How to copy/clone arrays in javascript
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How to copy/clone arrays in javascript

Avoid pitfalls when copying arrays - shallow/deep

By Mario Kandut

There are plenty of ways to copy an array in Javascript, they vary in execution speed and limitations regarding data types.

If you think, Why just can't I assign the array to the new array?. Well, let me explain a bit. 🤓

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Arrays are reference values (in javascript).

This means, when you try to copy it with const newArray = oldArray, it will copy the reference to the original array and not copy the values.

const beers = ['🍺', '🍺', '🍺'];

const beersCopy = beers;

console.log(beers === beersCopy);
// The console output will be true, because it's pointing to the exact value in memory.

This means that arrays in javascript are MUTABLE. Please keep that in mind, when working with arrays especially in the context of Redux or MobX.

Shallow Copy Arrays

When copying or cloning arrays the data type of the value is key to decide what method can be used.

If your array only contains primitive immutables values (numbers, booleans, strings, etc.), you can use the following methods.

  • .push
  • ... (spread)
  • .slice
  • Array.from
  • _.clone (lodash)

.push()

A classic array method and the most obvious approach, basically looping over the original array and using the push() method to push elements from the original in the new array.

We simply loop over the original array and push each element to the new array.

const arr = [1, 2, 3];
const newArr = [];
for (let i = 0; i < arr.length; i++) {
  newArr.push(arr[i]);
}

... (spread)

The spread operator is one of the fastest methods and was introduced with ES6. It's clean and simple and a native method (sorry lodash).

const arr = [1, 2, 3];
const newArr = [...arr];

.slice()

The slice() method returns a shallow copy of a portion of an array into a new array object selected from start to end arr.slice([start[, end]]). The original array will not be modified. This is the fastest way to copy an array.

const arr = [1, 2, 3];
const newArr = arr.slice();

Array.from

The Array.from() static method creates a new, shallow-copied Array instance from an array-like or iterable object (Map or Set).

It also takes a optional mapping function as the second parameter Array.from(arrayLike [, mapFn [, thisArg]]).

const arr = [1, 2, 3];
const newArr = Array.from(arr);

_.clone()

The _.clone(value) method from lodash creates a shallow clone of value. It performs well and if you use lodash already in your application it is a viable option.

// import lodash
const _ = require('lodash');

const arr = [1, 2, 3];
const newArr = _.clone(arr);

Deep Copy Arrays

All methods above create shallow copies of arrays. If you have objects as array items, and you try to make a shallow copy, the actual array will be copied, BUT the underlying objects will be passed by reference to the new array.

Let's have a look at this issue with a code example.

const arr = [
  {
    name: 'mario',
    food: 'pizza',
  },
  {
    name: 'luigi',
    food: 'spaghetti',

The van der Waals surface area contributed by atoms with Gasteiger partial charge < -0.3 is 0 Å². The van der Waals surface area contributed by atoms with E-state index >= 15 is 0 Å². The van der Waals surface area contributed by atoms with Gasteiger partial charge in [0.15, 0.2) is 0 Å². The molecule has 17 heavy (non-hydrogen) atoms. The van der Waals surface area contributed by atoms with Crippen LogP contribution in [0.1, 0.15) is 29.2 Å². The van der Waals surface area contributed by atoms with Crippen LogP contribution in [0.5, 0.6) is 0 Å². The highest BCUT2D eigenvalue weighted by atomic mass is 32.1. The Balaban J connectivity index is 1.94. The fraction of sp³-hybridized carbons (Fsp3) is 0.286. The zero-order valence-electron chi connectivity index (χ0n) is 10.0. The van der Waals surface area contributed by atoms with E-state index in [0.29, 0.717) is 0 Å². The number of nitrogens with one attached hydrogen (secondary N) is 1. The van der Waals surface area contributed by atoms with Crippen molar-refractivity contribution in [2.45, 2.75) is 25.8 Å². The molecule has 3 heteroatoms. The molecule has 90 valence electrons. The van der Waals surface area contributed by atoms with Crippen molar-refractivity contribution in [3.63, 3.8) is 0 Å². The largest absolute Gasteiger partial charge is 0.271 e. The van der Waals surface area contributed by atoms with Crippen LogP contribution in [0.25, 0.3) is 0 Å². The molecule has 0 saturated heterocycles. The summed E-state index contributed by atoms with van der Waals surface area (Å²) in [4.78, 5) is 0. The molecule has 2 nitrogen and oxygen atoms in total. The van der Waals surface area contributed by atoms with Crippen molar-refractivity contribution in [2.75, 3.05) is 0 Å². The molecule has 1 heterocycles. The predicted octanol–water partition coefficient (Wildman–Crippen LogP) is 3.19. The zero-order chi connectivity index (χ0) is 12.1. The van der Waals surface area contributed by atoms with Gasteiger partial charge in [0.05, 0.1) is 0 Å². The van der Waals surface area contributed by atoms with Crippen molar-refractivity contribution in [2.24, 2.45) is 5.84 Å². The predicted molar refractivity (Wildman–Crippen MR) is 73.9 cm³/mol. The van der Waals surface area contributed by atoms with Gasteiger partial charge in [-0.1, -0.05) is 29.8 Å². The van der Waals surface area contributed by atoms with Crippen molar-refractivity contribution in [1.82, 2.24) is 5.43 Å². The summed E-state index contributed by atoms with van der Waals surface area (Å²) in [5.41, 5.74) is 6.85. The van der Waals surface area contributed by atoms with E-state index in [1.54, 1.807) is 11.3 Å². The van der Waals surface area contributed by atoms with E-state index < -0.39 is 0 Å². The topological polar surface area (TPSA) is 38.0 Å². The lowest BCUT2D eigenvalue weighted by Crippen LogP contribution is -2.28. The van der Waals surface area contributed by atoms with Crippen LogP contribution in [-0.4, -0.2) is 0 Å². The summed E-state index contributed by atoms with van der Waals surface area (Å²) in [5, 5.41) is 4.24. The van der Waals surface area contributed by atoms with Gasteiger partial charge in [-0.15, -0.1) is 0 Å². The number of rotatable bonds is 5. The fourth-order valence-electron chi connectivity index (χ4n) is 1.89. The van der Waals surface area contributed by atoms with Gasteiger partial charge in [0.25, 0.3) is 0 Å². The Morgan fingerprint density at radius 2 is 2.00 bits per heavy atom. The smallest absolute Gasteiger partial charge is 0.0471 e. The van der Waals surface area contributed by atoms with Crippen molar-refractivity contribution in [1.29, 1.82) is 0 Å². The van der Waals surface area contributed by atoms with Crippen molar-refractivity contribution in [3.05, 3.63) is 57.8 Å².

},
];

const arrCopy = [...arr];

console.log(arr === arrCopy);
// This will return false, because the array has been copied (shallow copy), new reference in memory.

console.log(arr[0] === arrCopy[0]);
// This will return true, because the reference points to the same place in memory.

There are several methods to create a deep clone.

  • jQuery.extend()
  • _.clonedeep()
  • JSON (stringify/parse)

jQuery.extend()

If you still use jQuery in your project, you can use the extend method from jQuery.

const arr = [
  {
    name: 'mario',
    food: 'pizza',
  },
  {
    name: 'luigi',
    food: 'spaghetti',
  },
];
const arrCopy = jQuery.extend(true, [], arr);

console.log(arr === arrCopy);
// This will return false, because the array has been copied (new reference in memory).

console.log(arr[0] === arrCopy[0]);
// This will return false, because the reference points to a new one in memory.

_.cloneDeep()

The method _.cloneDeep(value) from Lodash does exactly the same thing as _.clone(), except that it recursively clones everything in the array.

const arr = [
  {
    name: 'mario',
    food: 'pizza',
  },
  {
    name: 'luigi',
    food: 'spaghetti',
  },
];

// import lodash
const _ = require('lodash');

const arrCopy = _.cloneDeep(arr);

console.log(arr === arrCopy);
// This will return false, because the array has been copied (new reference in memory).

console.log(arr[0] === arrCopy[0]);
// This will return false, because the reference points to a new one in memory.

JSON methods

JavaScript provides native methods for serialization and deserialization, basically to convert most data types to a JSON string, and then a valid JSON string to an object.

It can be used like this:

const arr = [
  {
    name: 'mario',
    food: 'pizza',
  },
  {
    name: 'luigi',
    food: 'spaghetti',
  },
];

const arrCopy = JSON.parse(JSON.stringify(arr));

console.log(arr === arrCopy);
// This will return false, because the array has been copied (new reference in memory).

console.log(arr[0] === arrCopy[0]);
// This will return false, because the reference points to a new one in memory.

There are some advantages and disadvantages, when using this approach. An advantage is that it doesn't require a third-party library like Lodash. The disadvantage is that the provided array data needs be serializable and the serializing and deserializing via JSON takes some time, hence this is not the fastest approach.

Thanks for reading and if you have any questions, use the comment function or send me a message @mariokandut.

References (and Big thanks): MDN. Resources for developers, by developers., ScottWRobinson, Samantha,

If you want to know more about Javascript, have a look at these Javascript Tutorials.

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